On the other hand, the yellow and pink signals of chitin increased and were distributed in wide area within calcium carbonate at higher concentrations (0.12 and 1.2 mg/ml) of chitinolytic enzymes (Fig. 2b, c). The continuous chitin signals were homogeneous. Almost all chitin signals appeared inside the calcite crystal. At 1.2 mg/ml chitinolytic enzyme treatment, the amounts of yellow and pink signals significantly increased (Fig. 2c). From these observations, these chitin signals might be derived from both chitin oligomers and chitin nanofibers degraded by chitinolytic enzymes. These APT results support the hypothesis that chitin without the treatment of chitinolytic enzymes could not give any molecules inside the calcite crystal, while high concentration of chitinolytic enzymes produced the small fragments of chitin and gave the impurities to the calcite lattice at the atomic level.
In case of the artificial chitin nanofiber produced by physical procedure, high density signals derived from chitin were detected (Fig. 2d). This result suggested that the chitin nanofibers were distributed homogeneously in calcite crystals and showed the high amounts of signals. This observation also supported the evidence that thin chitin fiber (oligomer or nanofiber) interacts with calcium carbonate inside the crystal.
Electron backscatter diffraction (EBSD) analyses of calcite prisms treated by chitinase inhibitor in vivo.
As previously mentioned, we showed that chitinolytic enzymes may play important roles in formation of the P. fucata prismatic layer. To show the importance of chitinolytic enzymes on the formation of the prismatic layer, allosamidin, an inhibitor of GH18 chitinase , was injected into a living P. fucata every 3 days for a month. P. fucata was grown in natural sea water. Measurement of chitinase activity from mantle extracts showed that allosamidin suppressed activity for 1 month, indicating that the shell was formed under conditions of low chitinase activity (Fig. S3). If our hypothesis that chitinolytic enzymes degrade chitin and affect crystal growth was correct, the prism should be affected by inhibition of activity. Figure 3 and Fig. S4 showed EBSD mapping of the surface and longitudinal cross-section of prismatic layers along the c axis, and line profiles of one prism. We chose the position of growth front in the prismatic layer to see the effect of inhibitor on the prism formation. In the normal prismatic layer without inhibitor, crystal orientation on the surface of calcite prisms were almost uniformed (Fig. S4a). The strong red color of mapping image on the surface area reflected that the c axis of calcite was almost perpendicular to the shell surface. Although the rotated c axis of calcite was observed in the part of small areas, this rotation of c axis in the prismatic layer was reported in the previous report . We also prepared the cross-section of prisms. The color of one prism was found to be uniform from mapping the image and angle spread of one prism measured from the line profile within 3 degrees; there was minimal crystal misorientation within one prism (Fig. 3a). However, in the prismatic layer treated with inhibitor, color image of the surface slightly changed. The orientations of c axis were not uniformed in various prisms (Fig. S4b). Furthermore, in the cross-section, the crystal orientation of one prism was found to be gradually changed, with the mapping image and angle spread of one prism approximately 10 degrees (Fig. 3b). The reason for the increase of angle spread was likely due to intracrystalline chitin thickening from inhibiting chitin degradation. We previously reported that thicker chitin fibers inside the calcite prism treated with allosamidin compared with those of normal calcite prism were observed using TEM. Chitin fibers that increased in thickness may have contributed to crystal misorientation.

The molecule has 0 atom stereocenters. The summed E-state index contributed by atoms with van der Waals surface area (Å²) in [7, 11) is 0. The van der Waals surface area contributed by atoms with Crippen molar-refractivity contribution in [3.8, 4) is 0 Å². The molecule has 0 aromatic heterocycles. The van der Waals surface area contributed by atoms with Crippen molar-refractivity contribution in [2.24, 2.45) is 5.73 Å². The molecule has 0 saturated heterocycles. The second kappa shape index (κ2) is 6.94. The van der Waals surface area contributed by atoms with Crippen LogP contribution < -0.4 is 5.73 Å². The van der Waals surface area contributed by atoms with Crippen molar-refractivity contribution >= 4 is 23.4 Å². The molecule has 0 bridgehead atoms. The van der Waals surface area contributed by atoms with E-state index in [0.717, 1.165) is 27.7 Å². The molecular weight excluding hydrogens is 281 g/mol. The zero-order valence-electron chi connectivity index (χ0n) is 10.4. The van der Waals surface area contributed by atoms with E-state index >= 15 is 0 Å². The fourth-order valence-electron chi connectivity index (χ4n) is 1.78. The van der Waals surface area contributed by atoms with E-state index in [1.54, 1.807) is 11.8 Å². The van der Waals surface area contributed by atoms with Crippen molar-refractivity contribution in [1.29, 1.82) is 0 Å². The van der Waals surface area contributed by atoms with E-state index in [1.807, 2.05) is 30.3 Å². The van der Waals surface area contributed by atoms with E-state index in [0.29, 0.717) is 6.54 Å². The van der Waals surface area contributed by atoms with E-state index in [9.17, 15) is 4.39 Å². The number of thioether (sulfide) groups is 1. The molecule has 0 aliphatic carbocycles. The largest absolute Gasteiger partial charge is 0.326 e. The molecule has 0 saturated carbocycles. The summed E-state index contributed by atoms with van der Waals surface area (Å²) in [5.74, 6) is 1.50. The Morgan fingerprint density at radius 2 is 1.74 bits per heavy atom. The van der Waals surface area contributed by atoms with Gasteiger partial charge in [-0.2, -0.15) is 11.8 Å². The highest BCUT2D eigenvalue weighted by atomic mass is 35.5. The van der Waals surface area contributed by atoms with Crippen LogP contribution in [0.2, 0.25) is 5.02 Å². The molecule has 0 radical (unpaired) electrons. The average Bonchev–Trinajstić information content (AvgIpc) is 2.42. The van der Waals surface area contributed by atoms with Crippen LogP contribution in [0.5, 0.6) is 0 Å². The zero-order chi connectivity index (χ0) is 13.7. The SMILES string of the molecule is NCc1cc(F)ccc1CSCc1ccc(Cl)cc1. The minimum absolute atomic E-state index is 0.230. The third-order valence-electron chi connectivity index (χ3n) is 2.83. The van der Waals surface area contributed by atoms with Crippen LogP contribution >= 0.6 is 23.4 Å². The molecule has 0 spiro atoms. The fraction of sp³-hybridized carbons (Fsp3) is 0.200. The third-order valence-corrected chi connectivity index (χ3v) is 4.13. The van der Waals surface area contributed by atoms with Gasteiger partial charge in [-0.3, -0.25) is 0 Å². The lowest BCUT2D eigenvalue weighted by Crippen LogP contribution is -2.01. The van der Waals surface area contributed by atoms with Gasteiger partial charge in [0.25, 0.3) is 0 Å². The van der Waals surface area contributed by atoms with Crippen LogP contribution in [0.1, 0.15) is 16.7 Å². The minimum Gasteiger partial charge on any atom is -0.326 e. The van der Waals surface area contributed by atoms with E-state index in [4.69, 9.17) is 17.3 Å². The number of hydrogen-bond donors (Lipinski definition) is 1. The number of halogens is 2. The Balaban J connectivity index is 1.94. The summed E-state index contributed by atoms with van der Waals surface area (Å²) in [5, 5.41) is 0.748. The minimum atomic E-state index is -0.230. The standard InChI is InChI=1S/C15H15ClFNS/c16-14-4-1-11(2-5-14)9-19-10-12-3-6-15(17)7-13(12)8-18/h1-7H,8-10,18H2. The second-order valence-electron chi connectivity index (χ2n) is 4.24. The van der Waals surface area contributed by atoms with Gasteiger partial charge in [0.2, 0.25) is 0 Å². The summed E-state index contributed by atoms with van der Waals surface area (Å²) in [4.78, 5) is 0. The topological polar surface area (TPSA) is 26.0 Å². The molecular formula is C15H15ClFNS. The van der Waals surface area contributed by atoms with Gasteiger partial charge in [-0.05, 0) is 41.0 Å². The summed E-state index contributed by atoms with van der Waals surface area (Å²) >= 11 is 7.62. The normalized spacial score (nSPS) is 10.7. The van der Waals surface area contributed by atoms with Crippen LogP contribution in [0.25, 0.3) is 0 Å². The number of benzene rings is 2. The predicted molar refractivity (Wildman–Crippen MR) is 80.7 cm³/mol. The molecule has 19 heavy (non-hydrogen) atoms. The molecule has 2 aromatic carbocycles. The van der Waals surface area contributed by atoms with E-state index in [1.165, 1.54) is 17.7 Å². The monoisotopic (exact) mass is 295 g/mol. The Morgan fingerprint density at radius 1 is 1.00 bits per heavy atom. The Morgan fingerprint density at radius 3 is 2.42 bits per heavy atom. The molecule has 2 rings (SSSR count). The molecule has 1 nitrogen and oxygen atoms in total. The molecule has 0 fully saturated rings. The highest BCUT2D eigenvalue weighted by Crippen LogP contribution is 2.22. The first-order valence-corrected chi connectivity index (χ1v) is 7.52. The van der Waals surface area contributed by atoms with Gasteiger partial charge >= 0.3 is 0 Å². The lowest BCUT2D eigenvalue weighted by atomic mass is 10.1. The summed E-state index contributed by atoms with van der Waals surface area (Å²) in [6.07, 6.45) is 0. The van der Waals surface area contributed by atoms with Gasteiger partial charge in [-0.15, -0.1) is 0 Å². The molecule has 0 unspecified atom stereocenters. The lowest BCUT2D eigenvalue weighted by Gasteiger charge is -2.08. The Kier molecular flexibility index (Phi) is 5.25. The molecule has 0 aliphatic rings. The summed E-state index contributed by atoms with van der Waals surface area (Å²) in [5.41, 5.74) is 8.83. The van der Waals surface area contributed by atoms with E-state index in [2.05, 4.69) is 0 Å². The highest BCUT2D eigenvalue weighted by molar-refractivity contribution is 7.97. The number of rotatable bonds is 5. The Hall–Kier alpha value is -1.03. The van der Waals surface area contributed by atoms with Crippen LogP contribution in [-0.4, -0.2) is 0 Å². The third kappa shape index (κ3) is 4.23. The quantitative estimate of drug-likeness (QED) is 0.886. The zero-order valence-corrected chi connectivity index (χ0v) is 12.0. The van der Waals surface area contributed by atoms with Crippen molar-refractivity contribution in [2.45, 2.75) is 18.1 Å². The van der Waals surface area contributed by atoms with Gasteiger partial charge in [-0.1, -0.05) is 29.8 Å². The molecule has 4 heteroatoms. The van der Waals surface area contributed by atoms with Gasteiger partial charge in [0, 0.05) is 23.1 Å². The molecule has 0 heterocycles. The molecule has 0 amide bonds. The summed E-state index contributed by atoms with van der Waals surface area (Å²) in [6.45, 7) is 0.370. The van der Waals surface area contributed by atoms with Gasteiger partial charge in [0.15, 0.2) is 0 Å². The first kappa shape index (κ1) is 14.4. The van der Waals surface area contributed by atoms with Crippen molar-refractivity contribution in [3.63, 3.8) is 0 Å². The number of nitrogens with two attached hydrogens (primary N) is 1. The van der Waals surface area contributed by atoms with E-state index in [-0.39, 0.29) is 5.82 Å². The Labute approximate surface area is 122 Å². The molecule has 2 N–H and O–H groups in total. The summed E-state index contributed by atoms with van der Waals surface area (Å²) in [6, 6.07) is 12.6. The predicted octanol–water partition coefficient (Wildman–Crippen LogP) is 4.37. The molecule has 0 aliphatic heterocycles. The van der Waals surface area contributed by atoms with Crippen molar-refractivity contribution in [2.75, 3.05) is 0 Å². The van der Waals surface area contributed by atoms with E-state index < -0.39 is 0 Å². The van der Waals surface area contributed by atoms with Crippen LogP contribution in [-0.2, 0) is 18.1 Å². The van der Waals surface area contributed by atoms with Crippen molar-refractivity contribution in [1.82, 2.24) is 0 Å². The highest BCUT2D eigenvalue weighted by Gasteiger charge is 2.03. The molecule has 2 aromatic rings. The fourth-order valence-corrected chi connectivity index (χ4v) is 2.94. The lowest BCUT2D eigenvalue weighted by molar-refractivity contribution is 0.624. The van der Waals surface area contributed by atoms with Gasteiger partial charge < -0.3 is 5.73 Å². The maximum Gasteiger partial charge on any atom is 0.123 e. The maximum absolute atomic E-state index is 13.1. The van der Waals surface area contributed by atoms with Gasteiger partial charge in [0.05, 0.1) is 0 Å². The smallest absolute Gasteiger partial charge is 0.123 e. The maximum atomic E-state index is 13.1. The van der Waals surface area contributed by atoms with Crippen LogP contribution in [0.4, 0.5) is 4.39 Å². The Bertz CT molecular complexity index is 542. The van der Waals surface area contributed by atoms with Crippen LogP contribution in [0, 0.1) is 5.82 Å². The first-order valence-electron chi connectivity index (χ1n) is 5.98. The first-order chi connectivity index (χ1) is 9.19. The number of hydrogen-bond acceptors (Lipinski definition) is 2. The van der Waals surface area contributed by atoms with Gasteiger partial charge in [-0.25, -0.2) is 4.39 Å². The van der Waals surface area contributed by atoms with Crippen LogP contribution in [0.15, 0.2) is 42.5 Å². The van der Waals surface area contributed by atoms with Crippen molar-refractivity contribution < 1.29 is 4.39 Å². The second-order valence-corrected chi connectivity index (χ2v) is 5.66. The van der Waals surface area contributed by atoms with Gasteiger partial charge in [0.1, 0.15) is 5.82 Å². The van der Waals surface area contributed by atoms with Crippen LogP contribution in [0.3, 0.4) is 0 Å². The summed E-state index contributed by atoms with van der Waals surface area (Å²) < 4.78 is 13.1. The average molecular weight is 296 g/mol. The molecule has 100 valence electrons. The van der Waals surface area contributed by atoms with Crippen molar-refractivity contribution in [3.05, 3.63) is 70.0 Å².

Nanoindentation of calcite prisms treated by a chitinase inhibitor in vivo.
A previous study reported that a biotic calcite crystal with slight crystal distortion was stronger than an abiotic calcite crystal without crystal distortion because the abiotic calcite is easily cracked under high pressure . The crystal distortion blocked transmission of strength to inhibit propagation of a crack. Because allosamidin treatment caused crystal distortions in calcite prisms, we investigated how such crystal distortions influenced mechanical properties such as hardness and the elastic modulus of calcite prisms. To examine the mechanical properties of calcite prisms, nanoindentation analysis of the prism surface was conducted. A nanoindentation force-displacement curve was drawn from the applied load versus depth profile, and hardness and the elastic modulus were obtained from this curve. The force-displacement curves are shown in Fig. 4a and b. When a force was loaded up to 100 mN, the maximum displacement was approximately 1–3 µm in the non-injection treatment (measurements at eight points). However, with allosamidin treatment, the maximum displacement was approximately 1–1.5 µm (measurements at six points). In addition, the cracks caused by indentation following allosamidin treatment were blocked to a greater extent than the non-injection treatment (Fig. S5), and both hardness and the reduced elastic modulus of prisms following allosamidin treatment increased by approximately 80.6% and 105%, respectively, compared with those of the non-injection treatment (Fig. 4c). These results indicated that inhibition of chitinase activity strengthened prisms, likely because crystal defects observed by EBSD could prevent the motion of dislocation in a crystal. Crystals contain a few dislocations that exist along the end of an extra half-plane of atoms . Because the force field around dislocation creates a strain, a dislocation easily moves along the plane perpendicular to the end of an extra half-plane when a shear stress is applied. The dislocation motion causes a slip of the crystal plane. Thus, reducing the dislocation motion results in enhanced mechanical strength. A grain boundary caused by a misorientation or enclosing substance is one factor that can reduce the dislocation motion. This theory could enable us to examine why a biotic calcite containing slight crystal distortions was stronger than abiotic calcite. In the present study, because micro-EBSD mapping revealed crystal misorientation in prisms treated with an inhibitor, this crystal defect may have resulted in harder prisms than normal.